Tip 4: Async Library Methods Shouldn't Lie
- Posted: Feb 06, 2014 at 6:15 PM
- 42,708 Views
- 5 Comments
Loading User Information from Channel 9
Something went wrong getting user information from Channel 9
Loading User Information from MSDN
Something went wrong getting user information from MSDN
Loading Visual Studio Achievements
Something went wrong getting the Visual Studio Achievements
Right click “Save as…”
Libraries shouldn't lie. That's not why they're called "lie-braries"...
The threadpool is an app-global resource, so you should leave the callers of your library to decide how and when they want to use it. Your library methods should not use the threadpool (Task.Run, Parallel.For, ...) internally in secret. Most of the time, they should have async signatures if and only if their internal implementations are truly async.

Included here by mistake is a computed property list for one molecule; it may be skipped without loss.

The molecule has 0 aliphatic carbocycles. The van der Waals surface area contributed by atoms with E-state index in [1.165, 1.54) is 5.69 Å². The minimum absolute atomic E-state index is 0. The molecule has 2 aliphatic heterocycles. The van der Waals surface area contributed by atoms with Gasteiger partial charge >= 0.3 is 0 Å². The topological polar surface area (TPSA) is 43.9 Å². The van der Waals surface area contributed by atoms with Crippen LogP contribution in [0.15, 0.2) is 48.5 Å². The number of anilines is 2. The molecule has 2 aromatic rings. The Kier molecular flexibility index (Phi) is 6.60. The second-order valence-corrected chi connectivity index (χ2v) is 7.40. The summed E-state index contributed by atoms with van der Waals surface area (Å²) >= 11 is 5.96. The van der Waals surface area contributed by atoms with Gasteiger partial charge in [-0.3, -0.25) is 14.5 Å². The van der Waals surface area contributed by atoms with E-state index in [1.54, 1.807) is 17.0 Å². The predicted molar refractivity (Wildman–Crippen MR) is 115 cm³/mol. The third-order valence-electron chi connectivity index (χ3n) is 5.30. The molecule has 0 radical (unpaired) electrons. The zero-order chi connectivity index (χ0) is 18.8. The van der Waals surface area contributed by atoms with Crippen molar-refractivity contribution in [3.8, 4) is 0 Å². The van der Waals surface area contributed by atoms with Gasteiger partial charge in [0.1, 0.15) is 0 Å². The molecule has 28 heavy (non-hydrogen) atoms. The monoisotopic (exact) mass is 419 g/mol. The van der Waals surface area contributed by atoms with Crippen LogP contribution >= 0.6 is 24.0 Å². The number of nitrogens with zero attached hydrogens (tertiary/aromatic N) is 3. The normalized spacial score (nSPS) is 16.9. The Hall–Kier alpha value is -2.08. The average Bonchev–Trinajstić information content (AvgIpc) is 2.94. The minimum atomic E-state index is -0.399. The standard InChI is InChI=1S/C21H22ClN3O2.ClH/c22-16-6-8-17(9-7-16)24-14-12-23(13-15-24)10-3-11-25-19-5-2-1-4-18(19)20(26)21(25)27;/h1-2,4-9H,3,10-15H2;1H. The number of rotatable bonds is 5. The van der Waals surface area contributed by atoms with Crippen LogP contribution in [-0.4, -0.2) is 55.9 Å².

Slides, source code and transcript for this video are available here.
Sometimes you're forced to write a synchronous blocking method to fit into an older synchronous framework, but you still want to call new async APIs. There's no good answer here. People use Task.Wait() or Task.Result, which are bad solutions. Stephen Toub lists some less bad solutions here.
Sometimes you're trying to work in a modern asynchronous framework but you have to call legacy synchronous APIs. People use Task.Run here, but you should understand that there's simply no way to gain the scalability of async. For that you really need async all the way down. Once again, Stephen Toub fleshes out what to do here.